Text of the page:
(ST. LEONARD, MD) June 19, 2009 - Today, as part of Governor O’Malley’s “Capital for a Day” in Calvert County, Secretaries Shari T. Wilson of the Maryland Department of the Environment and Richard Hall of the Maryland Department of Planning joined Calvert County officials to highlight their work to protect the Chesapeake Bay, local waterways, and drinking water by upgrading septic systems to reduce nitrogen. The group also showcased the first State-owned nitrogen-removing septic system upgrade in Jefferson Patterson Park and Museum in St. Leonard, Maryland.
“Maryland’s new, ambitious 2 year milestones to clean up the Bay and our waterways will more than double our nitrogen reduction efforts,” said Governor Martin O’Malley. “Septic upgrades are a key component of our on-the-ground clean-up work to restore the Bay and local waterways – and to protect our drinking water.”
Maryland has approximately 420,000 septic systems, 52,000 of which are located in the Critical Area – sensitive areas within 1,000 feet of tidal waters. Conventional septic systems do not remove nitrogen, and it is estimated that 7 percent (3.6 million pounds per year) of Maryland’s total nitrogen load comes from septic systems. Installing a septic system with nitrogen removal technology cuts a system’s nitrogen load in half. Maryland’s Bay Restoration Fund provides grants for homeowners and businesses to upgrade their systems to remove nitrogen. Maryland’s new Bay milestone goal is to upgrade at least 3,000 septic systems by 2011.
“Homeowners across the state can reduce nitrogen loads to the Bay by upgrading their septic systems,” said Maryland Department of the Environment Secretary Shari T. Wilson. “The State is doing the same, which is why we are here near
the first state-owned septic upgrade, in Calvert County. Calvert County officials have done an excellent job of getting the word out and getting pollution-reducing systems in the ground.”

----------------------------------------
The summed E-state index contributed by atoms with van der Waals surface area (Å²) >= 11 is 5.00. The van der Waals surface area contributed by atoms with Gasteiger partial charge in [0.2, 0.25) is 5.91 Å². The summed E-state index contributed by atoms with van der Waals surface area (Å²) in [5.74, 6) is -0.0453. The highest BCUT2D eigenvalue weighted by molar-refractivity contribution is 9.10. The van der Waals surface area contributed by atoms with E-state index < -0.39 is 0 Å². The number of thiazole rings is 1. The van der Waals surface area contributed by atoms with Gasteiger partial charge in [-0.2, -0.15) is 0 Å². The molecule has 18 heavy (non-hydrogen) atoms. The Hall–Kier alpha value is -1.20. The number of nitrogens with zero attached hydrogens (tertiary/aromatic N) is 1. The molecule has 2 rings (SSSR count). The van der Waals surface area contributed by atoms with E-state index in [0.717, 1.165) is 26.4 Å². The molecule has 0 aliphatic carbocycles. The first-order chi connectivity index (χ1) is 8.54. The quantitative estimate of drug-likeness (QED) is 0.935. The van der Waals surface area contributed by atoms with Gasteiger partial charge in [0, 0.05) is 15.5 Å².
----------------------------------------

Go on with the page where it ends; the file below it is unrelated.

“I am pleased that the State is leading by example in saving the bay by installing nitrogen-reducing septic systems here at Jefferson Patterson Park and Museum,” said Secretary Richard Hall of the Maryland Department of Planning. “Based on current growth trends, MDP projects 145,000 new septic systems will be added to Maryland over the next 25 years, a 34 percent increase. Installing nutrient reduction systems, such as the one installed here, reduces pollutants entering Chesapeake Bay, rivers and our local streams by a factor of up to two times over traditional systems."
Calvert County will receive a $1,582,000 Bay Restoration Fund grant to upgrade septic systems, in addition to 2006 grant of $932,467. To date the County has awarded 102 grants for upgrades, 93 of those septic upgrades are in the Critical Area.
Legislation passed in the 2009 General Assembly session requires that beginning October 1, all replacement and new septic systems in the Critical Areas must remove nitrogen. MDE will continue to provide septic upgrade grants to homeowners and businesses, making sure funds go the farthest and those with the greatest need get the most funding. Failing systems in the critical then other failing systems remain the highest two priorities for funding.
In 2008, approximately 4,000 new and replacement systems were installed in Maryland, resulting in an increase of 24,000 pounds per year of nitrogen discharge reaching Chesapeake Bay. This annual growth on septics is the equivalent of an additional major sewage treatment plant every year (i.e. 500,000 gallons per day sewage treatment plant) with no nutrient removal technology.
By the Numbers – Maryland Septic Systems
- 420,000 septic systems in Maryland
- 52,000 septic systems in the Critical Area
- Calvert County has approximately 26,376 conventional septic systems
- 5,504 of Calvert County’s septic systems in the Critical Area
- The average person using a septic system delivers about 9.5 lbs of nitrogen per year to the groundwater
- Approximately 80 percent of the nitrogen from a septic system in the Critical Area will reach surface waters
- An enhanced nutrient removal septic system will cut the system’s nitrogen load in half.